South Georgia Transplant

My roots have never grown deep.

During my growing up years, the longest my family lived in the same home was where we lived when I was born until I reached the age of five! Not a lot of time for putting down roots.

My parents were missionaries and I grew up in Central Mexico… the place I still consider my “home” more than anywhere else even though I was, by most standards, an outsider there.

At the age of 15, I moved to Oregon. Though I had never even visited there before, the snow-capped mountains and picturesque pastoral scenery instantly put me at ease reminding me of the beautiful landscapes I had left behind in Mexico. I quickly felt “at home” in the Northwest.

Picking up roots once again, I moved to rural Georgia when I was 23 (more years ago than I care to mention). More than any place I had moved before, Georgia felt very foreign to me. The accents, the phrases, the weather, the landscape, the manners, the overwhelming friendliness…. it was all a bit much for me to take in.

My family is from the South, so to a certain degree, I had always considered myself a Southerner, but I was in for quite a shock when I became fully immersed!

I was truly transplanted. Pulled up by the roots and deposited into foreign soil amongst unfamiliar surroundings. I had trouble understanding what people said to me, the strong southern accents were nothing to the strange phrases that I found utterly baffling. The weather very nearly killed me (literally!) – 100 degrees coupled with 100% humidity – how does anyone survive that???  The mosquitoes and gnats drove me insane. The landscape left my soul barren – where were the mountains? Pine trees were something I was used to in Oregon where I thought they were plentiful – but it was nothing to the tightly planted pine forests of South Georgia. I felt confined, claustrophobic even, with pine trees obstructing my view in every direction.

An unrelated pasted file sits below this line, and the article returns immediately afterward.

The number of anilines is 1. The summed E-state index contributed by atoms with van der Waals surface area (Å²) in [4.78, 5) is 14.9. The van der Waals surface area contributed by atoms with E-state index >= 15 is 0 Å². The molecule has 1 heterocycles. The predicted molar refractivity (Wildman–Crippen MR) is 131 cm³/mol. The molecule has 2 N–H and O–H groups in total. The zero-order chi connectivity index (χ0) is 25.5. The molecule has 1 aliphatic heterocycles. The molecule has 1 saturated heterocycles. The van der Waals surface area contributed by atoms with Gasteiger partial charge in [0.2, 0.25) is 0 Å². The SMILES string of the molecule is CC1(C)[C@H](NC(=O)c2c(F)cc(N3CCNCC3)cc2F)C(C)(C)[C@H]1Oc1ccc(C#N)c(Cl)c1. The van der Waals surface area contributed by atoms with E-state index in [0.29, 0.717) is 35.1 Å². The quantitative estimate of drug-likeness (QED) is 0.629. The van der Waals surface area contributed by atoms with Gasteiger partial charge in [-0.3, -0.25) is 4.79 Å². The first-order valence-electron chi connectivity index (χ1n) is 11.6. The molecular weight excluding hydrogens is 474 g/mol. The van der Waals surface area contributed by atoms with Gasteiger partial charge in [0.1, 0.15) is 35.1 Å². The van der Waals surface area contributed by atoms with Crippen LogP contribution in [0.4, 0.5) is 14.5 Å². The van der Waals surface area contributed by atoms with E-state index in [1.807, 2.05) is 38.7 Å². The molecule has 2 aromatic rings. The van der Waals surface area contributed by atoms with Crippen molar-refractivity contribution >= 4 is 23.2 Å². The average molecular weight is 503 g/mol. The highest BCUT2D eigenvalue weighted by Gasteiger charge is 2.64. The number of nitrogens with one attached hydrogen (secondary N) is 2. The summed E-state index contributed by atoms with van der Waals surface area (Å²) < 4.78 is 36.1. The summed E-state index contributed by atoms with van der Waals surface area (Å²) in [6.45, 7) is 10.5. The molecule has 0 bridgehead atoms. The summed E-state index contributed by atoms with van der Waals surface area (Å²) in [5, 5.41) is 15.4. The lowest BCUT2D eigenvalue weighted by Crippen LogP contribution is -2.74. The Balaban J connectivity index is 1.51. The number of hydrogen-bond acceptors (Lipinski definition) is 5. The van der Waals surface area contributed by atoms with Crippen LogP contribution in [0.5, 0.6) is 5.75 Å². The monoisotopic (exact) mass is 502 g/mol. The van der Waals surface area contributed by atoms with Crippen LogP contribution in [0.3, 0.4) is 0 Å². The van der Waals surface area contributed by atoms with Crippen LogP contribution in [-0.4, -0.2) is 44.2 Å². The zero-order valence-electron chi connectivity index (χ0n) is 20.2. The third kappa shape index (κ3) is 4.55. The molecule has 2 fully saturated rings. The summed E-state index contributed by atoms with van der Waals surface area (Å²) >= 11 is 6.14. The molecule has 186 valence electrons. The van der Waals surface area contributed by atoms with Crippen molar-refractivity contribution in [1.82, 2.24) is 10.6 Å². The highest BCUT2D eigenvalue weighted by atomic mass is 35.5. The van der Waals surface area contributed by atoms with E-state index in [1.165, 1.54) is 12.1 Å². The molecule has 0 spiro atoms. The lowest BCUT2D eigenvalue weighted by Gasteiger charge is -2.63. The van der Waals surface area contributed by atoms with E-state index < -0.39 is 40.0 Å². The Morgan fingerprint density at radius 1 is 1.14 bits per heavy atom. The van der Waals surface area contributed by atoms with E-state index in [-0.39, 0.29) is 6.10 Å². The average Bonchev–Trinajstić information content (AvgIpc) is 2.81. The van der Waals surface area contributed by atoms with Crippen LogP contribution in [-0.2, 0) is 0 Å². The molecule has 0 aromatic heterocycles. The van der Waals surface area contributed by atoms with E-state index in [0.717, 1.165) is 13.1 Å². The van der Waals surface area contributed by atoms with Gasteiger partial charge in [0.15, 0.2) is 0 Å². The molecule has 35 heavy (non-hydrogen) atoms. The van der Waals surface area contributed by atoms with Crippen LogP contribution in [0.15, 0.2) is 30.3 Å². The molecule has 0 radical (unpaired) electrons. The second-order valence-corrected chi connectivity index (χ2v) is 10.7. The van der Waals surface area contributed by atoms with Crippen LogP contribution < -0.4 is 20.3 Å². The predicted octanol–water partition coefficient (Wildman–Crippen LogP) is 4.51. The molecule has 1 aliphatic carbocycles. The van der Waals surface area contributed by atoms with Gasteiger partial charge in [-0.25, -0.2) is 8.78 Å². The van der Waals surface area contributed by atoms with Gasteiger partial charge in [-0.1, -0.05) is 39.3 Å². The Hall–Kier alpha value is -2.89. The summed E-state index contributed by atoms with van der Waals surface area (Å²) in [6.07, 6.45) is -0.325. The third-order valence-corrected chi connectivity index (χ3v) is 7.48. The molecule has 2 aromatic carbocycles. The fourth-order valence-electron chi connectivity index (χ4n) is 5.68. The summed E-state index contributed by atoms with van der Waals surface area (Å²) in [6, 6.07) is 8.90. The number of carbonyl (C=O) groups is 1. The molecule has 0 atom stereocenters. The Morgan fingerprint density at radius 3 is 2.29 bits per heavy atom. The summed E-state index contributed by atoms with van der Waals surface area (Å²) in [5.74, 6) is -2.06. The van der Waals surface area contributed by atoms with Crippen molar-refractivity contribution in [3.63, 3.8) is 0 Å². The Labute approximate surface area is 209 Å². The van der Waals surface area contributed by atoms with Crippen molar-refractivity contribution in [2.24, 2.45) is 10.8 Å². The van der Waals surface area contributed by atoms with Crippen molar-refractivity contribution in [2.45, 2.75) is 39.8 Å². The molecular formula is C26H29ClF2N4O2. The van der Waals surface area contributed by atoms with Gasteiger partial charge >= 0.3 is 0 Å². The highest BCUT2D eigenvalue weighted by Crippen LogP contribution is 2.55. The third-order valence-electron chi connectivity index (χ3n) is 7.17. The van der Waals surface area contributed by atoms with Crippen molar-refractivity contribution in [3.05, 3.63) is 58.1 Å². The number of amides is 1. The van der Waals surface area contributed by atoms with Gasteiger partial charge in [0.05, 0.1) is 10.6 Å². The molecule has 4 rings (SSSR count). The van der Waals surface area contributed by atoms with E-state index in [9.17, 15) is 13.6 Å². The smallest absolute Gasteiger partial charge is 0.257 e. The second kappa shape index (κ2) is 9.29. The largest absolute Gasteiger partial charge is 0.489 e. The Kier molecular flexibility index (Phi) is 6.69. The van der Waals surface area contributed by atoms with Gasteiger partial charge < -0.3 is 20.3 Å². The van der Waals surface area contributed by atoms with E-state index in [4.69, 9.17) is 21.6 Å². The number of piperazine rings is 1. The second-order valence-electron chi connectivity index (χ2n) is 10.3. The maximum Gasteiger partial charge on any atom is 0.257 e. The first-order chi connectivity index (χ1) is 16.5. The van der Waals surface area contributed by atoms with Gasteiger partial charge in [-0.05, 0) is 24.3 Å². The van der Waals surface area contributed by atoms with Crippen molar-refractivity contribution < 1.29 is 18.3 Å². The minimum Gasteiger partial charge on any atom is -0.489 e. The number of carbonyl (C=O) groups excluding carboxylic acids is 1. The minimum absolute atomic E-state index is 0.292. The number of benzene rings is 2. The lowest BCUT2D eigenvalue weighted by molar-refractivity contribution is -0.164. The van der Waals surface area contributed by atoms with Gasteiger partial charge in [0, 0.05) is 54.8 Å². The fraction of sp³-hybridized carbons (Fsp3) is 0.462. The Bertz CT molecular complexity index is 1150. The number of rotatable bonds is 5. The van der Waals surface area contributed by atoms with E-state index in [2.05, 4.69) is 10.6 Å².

It took me a long time to fully appreciate and (somewhat) acclimate to my new HOME, and I do call it home, but it did happen gradually over time.

I came to understand what people were saying to me and to appreciate the friendly and hospitable manner of the South. It has even helped to bring me out of my introverted shell so that I can seem downright chatty to those who knew me best in my pre-transplant days. Always a verbal chameleon, I now speak southern fluently.

I came to love the natural beauty of this region – it lacks the overt majesty of mountains, but it gently woos the soul with its subtle beauties.  The graceful live oaks laced with Spanish moss, a cotton field on the brink of harvest, a marsh filled with the sounds of life, a fiery sunset behind grazing cattle, a dilapidated old barn blending in with the fog… these are a few of my new favorite things.

It occurred to me recently that this IS my home and that my roots have recovered from their transplant shock and that it is high time for them to push down deeper, spread a little wider, and help this transplant become fully established.

And to that end, this blog is born.

Mistletoe State Park